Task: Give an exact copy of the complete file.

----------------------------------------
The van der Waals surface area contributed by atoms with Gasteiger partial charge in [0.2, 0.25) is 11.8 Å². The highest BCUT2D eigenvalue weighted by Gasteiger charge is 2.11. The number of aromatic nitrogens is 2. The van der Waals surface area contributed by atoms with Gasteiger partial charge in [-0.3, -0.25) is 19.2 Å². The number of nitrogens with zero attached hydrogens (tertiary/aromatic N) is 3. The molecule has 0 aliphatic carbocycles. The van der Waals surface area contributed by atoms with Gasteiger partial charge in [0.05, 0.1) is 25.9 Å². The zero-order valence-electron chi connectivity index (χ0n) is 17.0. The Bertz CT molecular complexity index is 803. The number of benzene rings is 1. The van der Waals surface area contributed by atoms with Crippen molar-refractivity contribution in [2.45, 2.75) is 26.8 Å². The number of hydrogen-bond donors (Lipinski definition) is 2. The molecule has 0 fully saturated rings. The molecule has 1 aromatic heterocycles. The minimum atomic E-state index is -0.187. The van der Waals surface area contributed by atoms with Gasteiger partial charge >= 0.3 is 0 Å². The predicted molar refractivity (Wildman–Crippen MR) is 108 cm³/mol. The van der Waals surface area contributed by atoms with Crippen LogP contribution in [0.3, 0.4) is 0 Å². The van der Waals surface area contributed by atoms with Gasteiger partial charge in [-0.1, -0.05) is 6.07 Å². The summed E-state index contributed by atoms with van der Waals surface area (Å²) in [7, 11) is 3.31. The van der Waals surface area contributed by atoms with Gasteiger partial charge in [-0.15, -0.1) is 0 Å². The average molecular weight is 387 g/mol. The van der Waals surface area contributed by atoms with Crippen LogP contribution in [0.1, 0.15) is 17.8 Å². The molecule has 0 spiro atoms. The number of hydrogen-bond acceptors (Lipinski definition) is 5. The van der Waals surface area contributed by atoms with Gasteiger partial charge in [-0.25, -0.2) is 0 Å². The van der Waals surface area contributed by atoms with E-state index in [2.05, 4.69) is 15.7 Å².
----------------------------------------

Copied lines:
The van der Waals surface area contributed by atoms with Gasteiger partial charge in [0.2, 0.25) is 11.8 Å². The highest BCUT2D eigenvalue weighted by Gasteiger charge is 2.11. The number of aromatic nitrogens is 2. The van der Waals surface area contributed by atoms with Gasteiger partial charge in [-0.3, -0.25) is 19.2 Å². The number of nitrogens with zero attached hydrogens (tertiary/aromatic N) is 3. The molecule has 0 aliphatic carbocycles. The van der Waals surface area contributed by atoms with Gasteiger partial charge in [0.05, 0.1) is 25.9 Å². The zero-order valence-electron chi connectivity index (χ0n) is 17.0. The Bertz CT molecular complexity index is 803. The number of benzene rings is 1. The van der Waals surface area contributed by atoms with Crippen molar-refractivity contribution in [2.45, 2.75) is 26.8 Å². The number of hydrogen-bond donors (Lipinski definition) is 2. The molecule has 0 fully saturated rings. The molecule has 1 aromatic heterocycles. The minimum atomic E-state index is -0.187. The van der Waals surface area contributed by atoms with Gasteiger partial charge >= 0.3 is 0 Å². The predicted molar refractivity (Wildman–Crippen MR) is 108 cm³/mol. The van der Waals surface area contributed by atoms with Crippen LogP contribution in [0.3, 0.4) is 0 Å². The van der Waals surface area contributed by atoms with Gasteiger partial charge in [-0.1, -0.05) is 6.07 Å². The summed E-state index contributed by atoms with van der Waals surface area (Å²) in [7, 11) is 3.31. The van der Waals surface area contributed by atoms with Gasteiger partial charge in [-0.15, -0.1) is 0 Å². The average molecular weight is 387 g/mol. The van der Waals surface area contributed by atoms with Crippen LogP contribution in [0.1, 0.15) is 17.8 Å². The molecule has 0 spiro atoms. The number of hydrogen-bond acceptors (Lipinski definition) is 5. The van der Waals surface area contributed by atoms with Gasteiger partial charge in [-0.25, -0.2) is 0 Å². The van der Waals surface area contributed by atoms with E-state index in [2.05, 4.69) is 15.7 Å².